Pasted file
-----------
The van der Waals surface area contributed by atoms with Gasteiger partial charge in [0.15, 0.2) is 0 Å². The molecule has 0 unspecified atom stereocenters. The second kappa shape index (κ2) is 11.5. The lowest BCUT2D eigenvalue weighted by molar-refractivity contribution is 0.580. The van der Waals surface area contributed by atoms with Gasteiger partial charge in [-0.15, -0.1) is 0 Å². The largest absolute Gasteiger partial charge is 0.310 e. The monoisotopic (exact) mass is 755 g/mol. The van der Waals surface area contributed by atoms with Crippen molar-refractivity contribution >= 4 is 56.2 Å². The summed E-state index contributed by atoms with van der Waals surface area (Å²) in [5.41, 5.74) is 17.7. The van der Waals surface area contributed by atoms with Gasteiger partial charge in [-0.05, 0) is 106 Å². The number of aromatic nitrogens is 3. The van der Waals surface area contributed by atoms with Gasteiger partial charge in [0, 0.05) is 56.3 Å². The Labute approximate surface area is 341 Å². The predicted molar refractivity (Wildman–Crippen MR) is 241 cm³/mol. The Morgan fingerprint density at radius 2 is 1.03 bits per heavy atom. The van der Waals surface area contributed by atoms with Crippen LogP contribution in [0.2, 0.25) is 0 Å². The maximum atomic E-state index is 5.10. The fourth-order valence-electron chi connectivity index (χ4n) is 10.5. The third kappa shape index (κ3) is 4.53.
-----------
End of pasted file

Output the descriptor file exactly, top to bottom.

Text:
The van der Waals surface area contributed by atoms with Gasteiger partial charge in [0.15, 0.2) is 0 Å². The molecule has 0 unspecified atom stereocenters. The second kappa shape index (κ2) is 11.5. The lowest BCUT2D eigenvalue weighted by molar-refractivity contribution is 0.580. The van der Waals surface area contributed by atoms with Gasteiger partial charge in [-0.15, -0.1) is 0 Å². The largest absolute Gasteiger partial charge is 0.310 e. The monoisotopic (exact) mass is 755 g/mol. The van der Waals surface area contributed by atoms with Crippen molar-refractivity contribution >= 4 is 56.2 Å². The summed E-state index contributed by atoms with van der Waals surface area (Å²) in [5.41, 5.74) is 17.7. The van der Waals surface area contributed by atoms with Gasteiger partial charge in [-0.05, 0) is 106 Å². The number of aromatic nitrogens is 3. The van der Waals surface area contributed by atoms with Gasteiger partial charge in [0, 0.05) is 56.3 Å². The Labute approximate surface area is 341 Å². The predicted molar refractivity (Wildman–Crippen MR) is 241 cm³/mol. The Morgan fingerprint density at radius 2 is 1.03 bits per heavy atom. The van der Waals surface area contributed by atoms with Crippen LogP contribution in [0.2, 0.25) is 0 Å². The maximum atomic E-state index is 5.10. The fourth-order valence-electron chi connectivity index (χ4n) is 10.5. The third kappa shape index (κ3) is 4.53.